How to Buy NFA Items

How to Buy NFA Items

So, you’ve built up your gun collection to a respectable level and now you want to wade into the waters of the National Firearms Act, or NFA items. Purchasing these items is a perfectly legal endeavor, albeit with more paperwork and more wait times. You may have heard horror stories of wait times of 9 months, a year, or even longer. Don’t worry, the BATFE, or ATF, is streamlining the process to use digital form submissions so times are expected to drop significantly in the very near future.

Items Which Fall Under NFA Regulations

The National Firearms Act of 1934 classifies several items under the law as NFA regulated. These items are short-barreled rifles, short-barreled shotguns, fully automatic weapons, and sound suppressors or silencers. The most common item purchased nowadays is usually a suppressor. There are many companies that manufacture them for all different types of firearms. You can find a suppressor for nearly every rifle caliber, pistol, and even shotguns.

ATF Form 4

To purchase an NFA item you will first need to fill out an ATF Form 4. This form is the Application for Tax Paid Transfer and Registration of a Firearm. This form covers the purchase of NFA items from a manufacturer. If you are looking to make your own NFA items, that is a different form. With Form 4, you will need to submit a passport photo, get a set of fingerprints taken, get local law enforcement signatures and approval, pay the $200 tax stamp, and then wait patiently for the BATFE to approve your application. During the actual buying process, it is advised to call around your local gun shops that handle NFA items. They can most likely assist you in filling out the paperwork and give some advice on how best to complete the entire process.

How to Start a Gun Trust

When buying an NFA item, you have the option of choosing to create a trust. A gun trust works in a similar fashion to what you may think of when referencing a “trust fund.” It is a legal entity with trustees that manage certain properties. Whereas you may think of a trust fund as something left behind for children once they reach a certain age, a gun trust will do the same, only manage certain items, and in this case NFA items. While you can always include your firearms in a standard trust, it may be best to separate them from any other assets due to the different laws surrounding firearms. But essentially, you can add another person to a gun trust, who will be legally able to use and take ownership of the firearms when you pass.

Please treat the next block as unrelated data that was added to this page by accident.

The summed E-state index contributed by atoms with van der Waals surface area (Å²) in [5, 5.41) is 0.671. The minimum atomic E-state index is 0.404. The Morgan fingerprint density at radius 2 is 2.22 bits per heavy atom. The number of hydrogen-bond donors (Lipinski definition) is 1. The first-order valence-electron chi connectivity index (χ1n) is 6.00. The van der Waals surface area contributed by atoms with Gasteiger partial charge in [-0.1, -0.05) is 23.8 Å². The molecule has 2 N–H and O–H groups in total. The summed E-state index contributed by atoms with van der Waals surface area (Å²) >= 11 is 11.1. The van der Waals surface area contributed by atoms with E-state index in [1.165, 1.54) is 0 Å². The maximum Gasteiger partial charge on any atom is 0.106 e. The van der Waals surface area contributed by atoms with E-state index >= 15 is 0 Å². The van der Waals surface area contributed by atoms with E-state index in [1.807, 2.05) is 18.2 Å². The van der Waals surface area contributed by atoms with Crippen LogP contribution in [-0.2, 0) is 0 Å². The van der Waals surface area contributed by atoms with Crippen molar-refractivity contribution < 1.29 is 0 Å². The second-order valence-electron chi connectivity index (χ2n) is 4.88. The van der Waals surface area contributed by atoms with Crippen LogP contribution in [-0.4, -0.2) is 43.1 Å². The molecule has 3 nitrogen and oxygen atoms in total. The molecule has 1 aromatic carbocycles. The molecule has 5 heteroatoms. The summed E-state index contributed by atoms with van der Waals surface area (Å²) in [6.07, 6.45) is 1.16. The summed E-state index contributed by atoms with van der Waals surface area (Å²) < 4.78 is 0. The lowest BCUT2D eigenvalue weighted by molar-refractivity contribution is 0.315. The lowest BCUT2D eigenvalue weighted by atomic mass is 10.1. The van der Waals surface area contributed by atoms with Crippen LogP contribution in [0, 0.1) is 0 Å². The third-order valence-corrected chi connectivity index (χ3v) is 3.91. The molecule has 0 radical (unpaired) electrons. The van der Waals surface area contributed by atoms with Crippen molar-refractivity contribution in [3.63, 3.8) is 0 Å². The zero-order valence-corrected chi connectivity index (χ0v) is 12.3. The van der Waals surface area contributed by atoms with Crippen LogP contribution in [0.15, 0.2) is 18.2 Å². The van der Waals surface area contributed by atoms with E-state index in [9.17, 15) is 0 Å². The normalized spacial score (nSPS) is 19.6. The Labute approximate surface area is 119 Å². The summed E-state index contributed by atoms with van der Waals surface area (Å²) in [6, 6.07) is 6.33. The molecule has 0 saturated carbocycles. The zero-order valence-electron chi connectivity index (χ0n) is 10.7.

One thing to know, the actual owner of the firearms and/or NFA items is the actual trust. This means that they are the ones listed on file with the BATFE as the primary owner. Listed beneficiaries within that trust may use the items that have already been purchased. And most importantly, inheriting, lending, or acquiring NFA items is much simpler with a gun trust. Without a trust, if you lent your suppressed rifle to your friend to shoot without you present, the BATFE can technically claim that you illegally transferred an NFA item to someone that has not done the paperwork and paid the $200 tax stamp. But if that same person is designated as a beneficiary of the gun trust, then they are allowed to be in possession of those items.

The one downside to setting up a trust is the setting up part. You will need a knowledgeable attorney who handles trusts to set things up for you. There are also some companies and websites that will do it for a fee, or some silencer companies will include a gun trust as part of you purchasing an NFA item from them. And when NFA items are listed in the trust, the transfer of these items still needs to go through a process with BATFE. Anyone listed on the trust will have to fill out the ATF Form 5320.23, or National Firearms Act Responsible Person Questionnaire and submit it to a background check. But the upside to this process is that all members of the trust are allowed to use and be in possession of NFA items without fear of an illegal transfer of federally regulated NFA items.

If this entire process seems daunting and complex, it can be. But it is not an impossible task to get done. If you are wanting a suppressor or a short-barreled rifle, whether for self-defense or hunting and target shooting purposes, or you want to preserve the last remnants of your hearing after years of going to the shooting range, an NFA item may be worth the hassle for you. Gunspot is a great resource for all your firearm and NFA needs. You can find these items on auction to get the best price possible for nearly anything firearm-related.

Links:

ATF: National Firearms Act
Application for Tax Paid Transfer and Registration of Firearm
Pew Pew Tactical: Gun Trusts: What Are They & Do You Need One?
National Firearms Act (NFA) Responsible Person Questionnaire OMB No. 114

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